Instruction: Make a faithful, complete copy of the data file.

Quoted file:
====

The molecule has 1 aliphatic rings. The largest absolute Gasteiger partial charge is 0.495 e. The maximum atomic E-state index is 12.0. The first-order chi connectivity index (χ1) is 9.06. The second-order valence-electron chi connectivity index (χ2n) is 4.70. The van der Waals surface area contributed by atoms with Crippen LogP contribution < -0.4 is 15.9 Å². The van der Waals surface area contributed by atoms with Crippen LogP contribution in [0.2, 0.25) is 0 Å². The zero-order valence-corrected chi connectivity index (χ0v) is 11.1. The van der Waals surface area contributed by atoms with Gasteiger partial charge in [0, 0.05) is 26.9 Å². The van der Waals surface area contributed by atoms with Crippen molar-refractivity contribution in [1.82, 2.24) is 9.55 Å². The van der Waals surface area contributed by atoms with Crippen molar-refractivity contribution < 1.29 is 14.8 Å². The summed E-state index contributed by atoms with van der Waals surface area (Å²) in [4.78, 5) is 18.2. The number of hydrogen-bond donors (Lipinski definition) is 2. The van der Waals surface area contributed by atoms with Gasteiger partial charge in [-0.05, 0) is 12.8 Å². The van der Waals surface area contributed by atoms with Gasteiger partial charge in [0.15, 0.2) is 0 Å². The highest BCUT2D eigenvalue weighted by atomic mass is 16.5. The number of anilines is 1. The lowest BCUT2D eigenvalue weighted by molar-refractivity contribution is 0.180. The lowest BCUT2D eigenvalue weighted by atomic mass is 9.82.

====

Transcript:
The molecule has 1 aliphatic rings. The largest absolute Gasteiger partial charge is 0.495 e. The maximum atomic E-state index is 12.0. The first-order chi connectivity index (χ1) is 9.06. The second-order valence-electron chi connectivity index (χ2n) is 4.70. The van der Waals surface area contributed by atoms with Crippen LogP contribution < -0.4 is 15.9 Å². The van der Waals surface area contributed by atoms with Crippen LogP contribution in [0.2, 0.25) is 0 Å². The zero-order valence-corrected chi connectivity index (χ0v) is 11.1. The van der Waals surface area contributed by atoms with Gasteiger partial charge in [0, 0.05) is 26.9 Å². The van der Waals surface area contributed by atoms with Crippen molar-refractivity contribution in [1.82, 2.24) is 9.55 Å². The van der Waals surface area contributed by atoms with Crippen molar-refractivity contribution < 1.29 is 14.8 Å². The summed E-state index contributed by atoms with van der Waals surface area (Å²) in [4.78, 5) is 18.2. The number of hydrogen-bond donors (Lipinski definition) is 2. The van der Waals surface area contributed by atoms with Gasteiger partial charge in [-0.05, 0) is 12.8 Å². The van der Waals surface area contributed by atoms with Gasteiger partial charge in [0.15, 0.2) is 0 Å². The highest BCUT2D eigenvalue weighted by atomic mass is 16.5. The number of anilines is 1. The lowest BCUT2D eigenvalue weighted by molar-refractivity contribution is 0.180. The lowest BCUT2D eigenvalue weighted by atomic mass is 9.82.